New health secretary Jeremy Hunt is believed to have ordered a “fresh political assessment” of plans to close A&E departments across London.
This follows a 5,000-strong demonstration against threatened A&E closures in Ealing, west London, earlier this month. And there is another big protest set to take place on 6 October in Hammersmith, also west London. Four out of nine A&Es across North West London NHS face the axe.
Ministers are reportedly shaken by the scale of opposition to the closures. They fear they could end up paying “a political price” for the decisions of NHS trust bosses, according to the Independent newspaper.
The NHS faces £20 billion in budget cuts. But it’s trust bosses, not politicians, who will do the dirty work. A&E departments are among those most heavily affected.
Under the coalition at least 14 casualty departments have either been axed, face an imminent closure threat or have shrinking opening hours.
There’s no commitment to changing the cuts policy yet. But even talk of a potential U-turn shows how hard the government can be hit by mass opposition.
Around 400 people came to a meeting called by the Tory-controlled Hammersmith & Fulham council last week. NHS West London bosses came under fire from virtually everyone in the room. Even the council has described the closures as “unsafe and fatally flawed”.
Campaigners are planning to leaflet door to door on the massive White City housing estate as part of a flurry of activity across the area.
The broad-based campaigns in west London are a model for fighting attacks that are kicking in across Britain. Around 500 joined a Save Our NHS Hull & East Yorkshire demonstration on Saturday of last week. East Yorkshire Hospitals Trust bosses plan cuts of £99 million.
And a campaign in south Manchester is fighting threats to Trafford General Hospital’s A&E, children’s ward, intensive care unit and all acute surgery. Local people are outraged at what they describe as a “catalogue of failures” in the “utter shambles” of a consultation process.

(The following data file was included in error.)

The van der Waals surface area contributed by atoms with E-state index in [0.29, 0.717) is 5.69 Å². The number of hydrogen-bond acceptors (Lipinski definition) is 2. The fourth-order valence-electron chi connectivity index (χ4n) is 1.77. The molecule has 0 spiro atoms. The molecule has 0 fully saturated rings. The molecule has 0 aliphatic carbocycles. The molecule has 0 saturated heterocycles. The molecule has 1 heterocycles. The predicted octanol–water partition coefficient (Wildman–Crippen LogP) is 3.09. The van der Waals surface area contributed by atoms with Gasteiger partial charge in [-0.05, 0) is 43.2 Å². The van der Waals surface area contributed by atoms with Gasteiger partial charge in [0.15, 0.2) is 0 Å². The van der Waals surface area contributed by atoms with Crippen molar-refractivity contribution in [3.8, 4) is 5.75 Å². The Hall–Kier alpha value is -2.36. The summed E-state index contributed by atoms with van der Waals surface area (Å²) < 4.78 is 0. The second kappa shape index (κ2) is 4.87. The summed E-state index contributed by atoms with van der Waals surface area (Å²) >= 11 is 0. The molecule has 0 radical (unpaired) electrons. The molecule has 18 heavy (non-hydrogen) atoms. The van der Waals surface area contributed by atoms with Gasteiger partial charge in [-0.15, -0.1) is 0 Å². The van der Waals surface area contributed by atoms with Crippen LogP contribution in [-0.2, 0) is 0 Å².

The agenda of cuts and closures in preparation for privatisation is having an effect across the NHS. In Maidstone and Tunbridge Wells NHS Trust, the demand for £15-20 million cuts drove bosses to issue all 4,000 workers with voluntary redundancy offers.
Just last year, a £225 million PFI hospital opened in the trust. This added monthly payments of £1.7 million to the private sector to the trust’s costs.
The government’s plans mean disaster for the NHS, but Hunt’s hesitation shows how much they fear a backlash. We have to turn those fears into a reality.
Bosses across 20 hospital trusts have formed a “cartel” to impose regional pay on health workers across the south west of England.
Unions are now under pressure to lead the resistance. The Tories want to implement regional pay across the country. This cartel is a blueprint for their plans. Cartel chief Chris Bown has met with trust bosses outside the south west who want to follow suit.
Joint union mass meetings, where hundreds of workers turned out to discuss resistance, have led to unions organising protests across the region. Across the south west this week, workers were set to hold lobbies and protests at trust board meetings.
Gwyneth, a health worker in Bristol, told Socialist Worker, “In every trust there seems to be something happening. The unions are pulling out the stops to build meetings.
“I think we’re at a key moment. Our branch has proposed a regional demonstration. Industrial action has been mentioned, but nothing concrete yet.” United strikes across the region can halt these attacks.
Save Hammersmith and Charing Cross hospitals—join the march and rally on Saturday 6 October. Assemble 11am, Rockley Road, W14 0DA for a march to Charing Cross Hospital. Nearest tube: Shepherds Bush